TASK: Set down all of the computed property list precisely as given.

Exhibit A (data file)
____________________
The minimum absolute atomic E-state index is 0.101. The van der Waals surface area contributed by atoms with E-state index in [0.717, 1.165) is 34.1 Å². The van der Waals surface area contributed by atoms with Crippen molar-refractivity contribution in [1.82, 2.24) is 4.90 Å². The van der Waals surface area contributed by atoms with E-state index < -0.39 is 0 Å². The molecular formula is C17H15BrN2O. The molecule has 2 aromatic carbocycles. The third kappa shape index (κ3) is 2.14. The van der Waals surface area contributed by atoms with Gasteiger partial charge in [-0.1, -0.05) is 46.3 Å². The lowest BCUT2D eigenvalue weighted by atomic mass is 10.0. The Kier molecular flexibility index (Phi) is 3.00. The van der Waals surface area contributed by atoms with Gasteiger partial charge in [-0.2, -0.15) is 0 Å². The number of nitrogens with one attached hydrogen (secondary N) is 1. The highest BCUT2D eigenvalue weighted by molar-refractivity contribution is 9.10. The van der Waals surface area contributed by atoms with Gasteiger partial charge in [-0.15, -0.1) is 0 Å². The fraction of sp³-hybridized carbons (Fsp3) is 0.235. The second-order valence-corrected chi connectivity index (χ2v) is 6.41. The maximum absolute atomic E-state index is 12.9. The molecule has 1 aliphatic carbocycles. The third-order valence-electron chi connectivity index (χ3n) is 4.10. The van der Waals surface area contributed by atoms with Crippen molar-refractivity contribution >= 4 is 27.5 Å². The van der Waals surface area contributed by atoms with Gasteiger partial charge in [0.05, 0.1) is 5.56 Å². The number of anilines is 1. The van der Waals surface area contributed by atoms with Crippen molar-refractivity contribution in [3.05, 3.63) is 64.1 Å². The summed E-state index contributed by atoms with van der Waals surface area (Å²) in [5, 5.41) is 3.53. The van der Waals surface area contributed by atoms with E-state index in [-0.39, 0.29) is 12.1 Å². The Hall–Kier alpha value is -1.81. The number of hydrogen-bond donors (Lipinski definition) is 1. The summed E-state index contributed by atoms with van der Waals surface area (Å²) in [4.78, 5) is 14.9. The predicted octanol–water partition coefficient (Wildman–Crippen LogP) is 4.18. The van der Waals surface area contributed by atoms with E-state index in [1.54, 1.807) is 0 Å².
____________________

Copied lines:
The minimum absolute atomic E-state index is 0.101. The van der Waals surface area contributed by atoms with E-state index in [0.717, 1.165) is 34.1 Å². The van der Waals surface area contributed by atoms with Crippen molar-refractivity contribution in [1.82, 2.24) is 4.90 Å². The van der Waals surface area contributed by atoms with E-state index < -0.39 is 0 Å². The molecular formula is C17H15BrN2O. The molecule has 2 aromatic carbocycles. The third kappa shape index (κ3) is 2.14. The van der Waals surface area contributed by atoms with Gasteiger partial charge in [-0.1, -0.05) is 46.3 Å². The lowest BCUT2D eigenvalue weighted by atomic mass is 10.0. The Kier molecular flexibility index (Phi) is 3.00. The van der Waals surface area contributed by atoms with Gasteiger partial charge in [-0.2, -0.15) is 0 Å². The number of nitrogens with one attached hydrogen (secondary N) is 1. The highest BCUT2D eigenvalue weighted by molar-refractivity contribution is 9.10. The van der Waals surface area contributed by atoms with Gasteiger partial charge in [-0.15, -0.1) is 0 Å². The fraction of sp³-hybridized carbons (Fsp3) is 0.235. The second-order valence-corrected chi connectivity index (χ2v) is 6.41. The maximum absolute atomic E-state index is 12.9. The molecule has 1 aliphatic carbocycles. The third-order valence-electron chi connectivity index (χ3n) is 4.10. The van der Waals surface area contributed by atoms with Crippen molar-refractivity contribution >= 4 is 27.5 Å². The van der Waals surface area contributed by atoms with Gasteiger partial charge in [0.05, 0.1) is 5.56 Å². The number of anilines is 1. The van der Waals surface area contributed by atoms with Crippen molar-refractivity contribution in [3.05, 3.63) is 64.1 Å². The summed E-state index contributed by atoms with van der Waals surface area (Å²) in [5, 5.41) is 3.53. The van der Waals surface area contributed by atoms with E-state index in [-0.39, 0.29) is 12.1 Å². The Hall–Kier alpha value is -1.81. The number of hydrogen-bond donors (Lipinski definition) is 1. The summed E-state index contributed by atoms with van der Waals surface area (Å²) in [4.78, 5) is 14.9. The predicted octanol–water partition coefficient (Wildman–Crippen LogP) is 4.18. The van der Waals surface area contributed by atoms with E-state index in [1.54, 1.807) is 0 Å².